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No other wine-producing country is as dependent on a single grape as New Zealand is on Sauvignon Blanc. Nearly 60 per cent of its vineyards are planted with this prolific variety and about 85 per cent of all New Zealand wine sold in its prime export market, the UK, is Sauvignon Blanc. This aromatic wine is so crisp it tastes dry even though, in many if not most examples, quite marked sweetness lurks.
New Zealand may not produce that much wine – only a sixth as much as Australia – but it has long prided itself on maintaining the highest average wine price in the world. However, Sauvignon Blanc, with its generous yields, no need for expensive oak barrels and rapid turnaround in the winery, is far from expensive to make. Fans of this wine style can now easily find similar wines made elsewhere, particularly in South Africa, Chile, Australia and Touraine in the Loire – often at lower prices.
Although there was a time when other non-European countries were deeply envious of New Zealand’s having an emblematic grape ( Argentina played the Malbec card hard and Chile considered pushing its Carmenère into the spotlight), this is decidedly out of fashion. Diversity is in, and it was notable that when three of New Zealand’s finest wine producers trekked separately to London recently, of more than 50 wines they showed, not one was a Sauvignon Blanc.
Felton Road of Central Otago, in the south of the South Island, is arguably the country’s best-known fine wine producer abroad. Its owner, Nigel Greening, showed his flagship Pinot Noirs and some fine Chardonnays and Rieslings. A pioneer of organic and biodynamic viticulture and already producing widely admired wines, he had thought they had little to learn. At a tasting five years ago he actually said that they did not propose to change their techniques. But last month he admitted that Felton Road was in a decidedly transitional state.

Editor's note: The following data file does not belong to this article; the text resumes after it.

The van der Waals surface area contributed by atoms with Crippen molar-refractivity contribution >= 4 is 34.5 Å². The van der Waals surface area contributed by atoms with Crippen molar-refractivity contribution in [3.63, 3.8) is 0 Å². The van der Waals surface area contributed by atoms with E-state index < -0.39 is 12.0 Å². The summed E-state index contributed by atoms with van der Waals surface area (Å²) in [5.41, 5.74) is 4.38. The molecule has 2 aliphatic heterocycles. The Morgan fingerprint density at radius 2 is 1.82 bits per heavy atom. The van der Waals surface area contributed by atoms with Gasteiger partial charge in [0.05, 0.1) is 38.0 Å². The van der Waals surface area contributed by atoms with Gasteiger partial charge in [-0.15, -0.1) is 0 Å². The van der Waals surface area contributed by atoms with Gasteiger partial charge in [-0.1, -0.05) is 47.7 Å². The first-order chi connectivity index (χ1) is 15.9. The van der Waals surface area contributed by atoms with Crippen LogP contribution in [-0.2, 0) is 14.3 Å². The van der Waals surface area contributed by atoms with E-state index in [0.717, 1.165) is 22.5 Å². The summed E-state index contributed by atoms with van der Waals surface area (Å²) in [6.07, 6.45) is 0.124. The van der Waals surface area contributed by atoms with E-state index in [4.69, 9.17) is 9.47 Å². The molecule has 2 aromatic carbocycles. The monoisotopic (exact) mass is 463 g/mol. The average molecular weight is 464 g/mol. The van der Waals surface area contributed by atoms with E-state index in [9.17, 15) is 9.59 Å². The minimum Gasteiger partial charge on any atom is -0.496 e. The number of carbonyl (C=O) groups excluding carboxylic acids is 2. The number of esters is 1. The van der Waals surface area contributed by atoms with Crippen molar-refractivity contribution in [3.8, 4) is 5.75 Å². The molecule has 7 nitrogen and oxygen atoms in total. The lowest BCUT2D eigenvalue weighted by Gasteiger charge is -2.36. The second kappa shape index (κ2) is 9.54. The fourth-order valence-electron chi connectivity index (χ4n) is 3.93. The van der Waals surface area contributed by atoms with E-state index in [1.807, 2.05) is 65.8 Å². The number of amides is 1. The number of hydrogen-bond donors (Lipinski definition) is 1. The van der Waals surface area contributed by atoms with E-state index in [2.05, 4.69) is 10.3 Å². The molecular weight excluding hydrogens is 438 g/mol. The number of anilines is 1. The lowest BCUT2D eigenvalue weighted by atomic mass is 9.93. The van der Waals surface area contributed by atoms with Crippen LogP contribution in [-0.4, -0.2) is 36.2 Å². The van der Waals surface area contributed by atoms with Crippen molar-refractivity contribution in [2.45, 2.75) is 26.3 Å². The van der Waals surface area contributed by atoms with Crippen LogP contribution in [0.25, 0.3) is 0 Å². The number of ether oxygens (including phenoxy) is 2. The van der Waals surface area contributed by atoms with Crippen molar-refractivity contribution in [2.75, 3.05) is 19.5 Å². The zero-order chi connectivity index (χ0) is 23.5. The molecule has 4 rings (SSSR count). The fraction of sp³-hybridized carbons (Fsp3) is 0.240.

The distinguishing mark of most NZ wines is high acidity but, according to Greening, “for reasons no one really understands, in most New Zealand regions and especially Central Otago, Pinot Noir loses acid during fermentation and the pH rises. So winemakers would add acid to bring it back to what it had been at the beginning”.
But as their vines have aged, this pH increase happens less and less, and now they find there is no need to acidify musts from their older vines, especially those with the most calcareous soils.
And, mirroring a global trend we identified while writing the new edition of The World Atlas of Wine, they are also deliberately picking grapes earlier at Felton Road because freshness is now seen as a positive virtue. Whereas their harvest used to be spread over 30 days, it is now more likely to be compressed into 10, with more pickers. “The question is,” according to Greening, “how early can you nudge picking without tripping over green tannins?” They always picked earlier than their neighbours, but in 2012 they picked a good two weeks earlier, and Greening feels they could have picked even earlier than that – presumably helped by the fact that grapes grown biodynamically tend to ripen faster. I was certainly struck by how much drier, more elegant and subtle the Felton Road 2012 Pinots were than those made in earlier vintages.
Greening reported delightedly that when François Millet, the fastidious winemaker at the Domaine Comte de Vogüé in Chambolle-Musigny, visited them, he remarked that the Pinot Noir grapes arriving at the winery looked like those in Chambolle after they had been painstakingly sorted.